Malaysia to return 3,000 tonnes of plastic waste to countries of origin, says importers are ‘traitors’

Malaysia to return 3,000 tonnes of plastic waste to countries of origin, says importers are ‘traitors’

Yeo Bee Yin waste
Malaysian Minister of Energy, Technology, Science, Environment and Climate Change Yeo Bee Yin at Port Klang on May 28, 2019. (Photo: Bernama)  

KUALA LUMPUR: Malaysia will send as much as 3,000 tonnes of plastic waste back to their origin countries, the environment minister said on Tuesday (May 28), adding that those who imported the trash illegally were “traitors”.

Ms Yeo Bee Yin, the Minister of Energy, Science, Technology, Environment and Climate Change, said 60 containers of trash that had been imported illegally would be sent back.

"These containers were illegally brought into the country under false declaration and other offences which clearly violate our environmental law," she told reporters after inspecting the containers at Port Klang.

She said that the blame should be shared between the exporters and their partners in Malaysia.

"Every container (imported) will have its local player here ... otherwise they cannot export it here; that was why I said they are traitors."

The minister said she could not disclose how many local companies were involved as it was still under investigation. However, she said all perpetrators would be brought to justice.

Malaysia last year became the world's main destination for plastic waste after China banned its import, disrupting the flow of more than 7 million tonnes of the trash a year.

Dozens of recycling factories have cropped up in Malaysia, many without operating licences, and communities have complained of environmental problems.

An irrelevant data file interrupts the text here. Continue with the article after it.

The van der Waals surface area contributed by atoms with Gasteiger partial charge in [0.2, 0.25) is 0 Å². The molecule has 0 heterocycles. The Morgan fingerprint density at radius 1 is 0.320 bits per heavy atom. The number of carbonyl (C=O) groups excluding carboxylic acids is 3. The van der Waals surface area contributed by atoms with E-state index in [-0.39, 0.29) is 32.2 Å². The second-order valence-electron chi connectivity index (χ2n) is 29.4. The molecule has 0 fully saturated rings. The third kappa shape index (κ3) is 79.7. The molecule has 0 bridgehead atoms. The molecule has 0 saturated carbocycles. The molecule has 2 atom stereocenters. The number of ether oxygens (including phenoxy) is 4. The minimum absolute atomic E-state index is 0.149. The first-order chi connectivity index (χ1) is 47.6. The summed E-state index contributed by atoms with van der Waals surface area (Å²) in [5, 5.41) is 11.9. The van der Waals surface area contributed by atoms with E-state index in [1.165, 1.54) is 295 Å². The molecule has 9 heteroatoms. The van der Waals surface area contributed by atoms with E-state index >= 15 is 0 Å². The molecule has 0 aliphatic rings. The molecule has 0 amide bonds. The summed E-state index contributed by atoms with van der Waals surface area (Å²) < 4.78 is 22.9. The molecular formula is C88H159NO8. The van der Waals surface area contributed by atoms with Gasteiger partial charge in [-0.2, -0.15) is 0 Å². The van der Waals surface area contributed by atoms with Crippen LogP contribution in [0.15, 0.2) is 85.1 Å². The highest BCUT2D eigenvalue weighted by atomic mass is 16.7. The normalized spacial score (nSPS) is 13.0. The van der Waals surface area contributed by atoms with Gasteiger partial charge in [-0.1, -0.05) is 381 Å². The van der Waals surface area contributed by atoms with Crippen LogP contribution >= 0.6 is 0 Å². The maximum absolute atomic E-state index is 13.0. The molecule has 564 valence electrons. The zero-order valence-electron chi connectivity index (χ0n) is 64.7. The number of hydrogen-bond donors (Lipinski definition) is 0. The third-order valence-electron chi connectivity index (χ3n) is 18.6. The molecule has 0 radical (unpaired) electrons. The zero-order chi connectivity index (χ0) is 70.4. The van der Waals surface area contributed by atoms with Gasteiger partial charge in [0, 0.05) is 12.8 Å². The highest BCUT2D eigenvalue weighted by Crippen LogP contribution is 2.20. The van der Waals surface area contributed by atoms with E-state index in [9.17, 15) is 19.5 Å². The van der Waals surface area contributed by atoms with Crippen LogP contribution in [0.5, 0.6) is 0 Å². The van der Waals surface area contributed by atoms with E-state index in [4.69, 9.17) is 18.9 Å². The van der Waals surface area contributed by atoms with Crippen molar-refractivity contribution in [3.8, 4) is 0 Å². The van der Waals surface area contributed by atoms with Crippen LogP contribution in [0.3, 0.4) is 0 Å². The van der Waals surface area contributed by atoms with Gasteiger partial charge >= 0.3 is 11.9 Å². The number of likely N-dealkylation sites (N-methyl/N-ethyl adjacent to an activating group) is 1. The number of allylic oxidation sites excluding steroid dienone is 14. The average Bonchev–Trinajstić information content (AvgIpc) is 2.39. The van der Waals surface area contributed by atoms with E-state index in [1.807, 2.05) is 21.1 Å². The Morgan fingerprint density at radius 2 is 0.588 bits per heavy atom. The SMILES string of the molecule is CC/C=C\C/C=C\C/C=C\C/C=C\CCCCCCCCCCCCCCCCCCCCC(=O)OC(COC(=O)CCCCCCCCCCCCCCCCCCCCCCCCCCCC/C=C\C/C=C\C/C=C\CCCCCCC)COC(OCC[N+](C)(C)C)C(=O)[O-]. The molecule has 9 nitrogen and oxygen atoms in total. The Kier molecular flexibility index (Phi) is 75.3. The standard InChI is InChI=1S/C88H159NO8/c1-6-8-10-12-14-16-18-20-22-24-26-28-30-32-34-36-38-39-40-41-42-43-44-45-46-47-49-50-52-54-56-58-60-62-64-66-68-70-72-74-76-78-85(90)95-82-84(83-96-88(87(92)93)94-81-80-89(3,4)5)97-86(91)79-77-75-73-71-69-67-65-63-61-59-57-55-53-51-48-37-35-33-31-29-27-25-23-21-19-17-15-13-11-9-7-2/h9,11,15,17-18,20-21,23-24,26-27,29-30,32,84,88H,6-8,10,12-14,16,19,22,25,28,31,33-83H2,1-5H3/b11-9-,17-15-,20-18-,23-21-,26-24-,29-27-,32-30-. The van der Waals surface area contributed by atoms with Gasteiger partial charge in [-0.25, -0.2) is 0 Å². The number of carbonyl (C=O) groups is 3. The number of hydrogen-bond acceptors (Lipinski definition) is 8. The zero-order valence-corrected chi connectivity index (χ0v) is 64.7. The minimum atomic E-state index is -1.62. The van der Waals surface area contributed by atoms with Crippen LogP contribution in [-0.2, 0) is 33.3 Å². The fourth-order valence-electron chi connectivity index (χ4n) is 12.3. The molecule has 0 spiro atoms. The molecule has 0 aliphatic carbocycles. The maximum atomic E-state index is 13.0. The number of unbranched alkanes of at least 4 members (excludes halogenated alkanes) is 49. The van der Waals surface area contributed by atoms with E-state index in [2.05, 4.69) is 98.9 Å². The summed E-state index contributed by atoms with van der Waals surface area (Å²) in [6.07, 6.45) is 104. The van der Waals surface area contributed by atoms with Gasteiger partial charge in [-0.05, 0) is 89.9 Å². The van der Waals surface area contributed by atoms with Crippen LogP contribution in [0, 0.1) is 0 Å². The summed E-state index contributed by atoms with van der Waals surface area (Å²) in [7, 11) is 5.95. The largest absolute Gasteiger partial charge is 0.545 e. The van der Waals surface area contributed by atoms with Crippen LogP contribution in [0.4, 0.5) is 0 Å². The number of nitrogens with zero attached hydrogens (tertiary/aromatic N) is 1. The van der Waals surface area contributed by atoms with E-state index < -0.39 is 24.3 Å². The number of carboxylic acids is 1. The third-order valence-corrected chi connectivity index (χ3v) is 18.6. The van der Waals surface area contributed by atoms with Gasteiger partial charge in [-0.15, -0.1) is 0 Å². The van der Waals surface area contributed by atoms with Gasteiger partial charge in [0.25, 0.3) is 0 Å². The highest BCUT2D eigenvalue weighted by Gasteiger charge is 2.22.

Philippine President Rodrigo Duterte last week ordered his government to hire a private shipping company to send 69 containers of garbage back to Canada and leave them within its territorial waters if it refuses to accept them.

Canada said the waste, exported to the Philippines between 2013 and 2014, was a commercial transaction done without government consent.

READ: Malaysia moves to reap the benefits of processing global plastic waste

Last month, Ms Yeo said the authorities found shipping containers with waste falsely declared as 3920 plastic - which does not require an import permit - while in reality containing 3915 plastic.

Under the Harmonised System for the classification of goods, the 3920 code refers to plastic plates, sheets, film and foil strips, while 3915 refers to plastic waste, parings and scrap.

Approved permits are needed for the import of 3915 plastic into Malaysia.

Malaysian officials have identified at least 14 origin countries, including Bangladesh, the United States, Japan, France, Canada, Australia and Britain.

IMPORTED WASTE FROM BOTH DEVELOPED AND DEVELOPING COUNTRIES

At Port Klang, compact discs were found hidden inside a container filled with clean recyclable plastic material. The country of origin for that particular container was Bangladesh.

"I was very shocked. In front was legal waste, while the illegal waste was placed behind it,” the minister was reported as saying by the Star.

Yeo Bee Yin generic
Malaysian Minister of Energy, Technology, Science, Environment and Climate Change Yeo Bee Yin at Port Klang on May 28, 2019. (Photo: Bernama)

Ms Yeo also noted that citizens of developed nations were largely unaware that their rubbish, which they think is being recycled, is instead mostly being dumped in Malaysia, where it is disposed of using environmentally harmful methods.

A recycling company based in Britain had exported as much as 50,000 tonnes of plastic waste to Malaysia in the past two years, she said, without identifying the firm.

She said Putrajaya would ask foreign governments to investigate such companies.

"We are urging developed nations to review their management of plastic waste and stop shipping garbage to developing countries," she said.

"If you ship to Malaysia, we will return it without mercy."

READ: Malaysia’s environment department refutes reports on waste dump in Perak forest

Malaysia has already returned five containers of contaminated plastic waste to Spain.

Earlier this month, about 180 countries agreed to amend the Basel Convention to make global trade in plastic waste more transparent and better regulated.

The US, the world's top exporter of plastic waste, has not ratified the 30-year-old pact.

Source: Reuters/Bernama/aw(tx)

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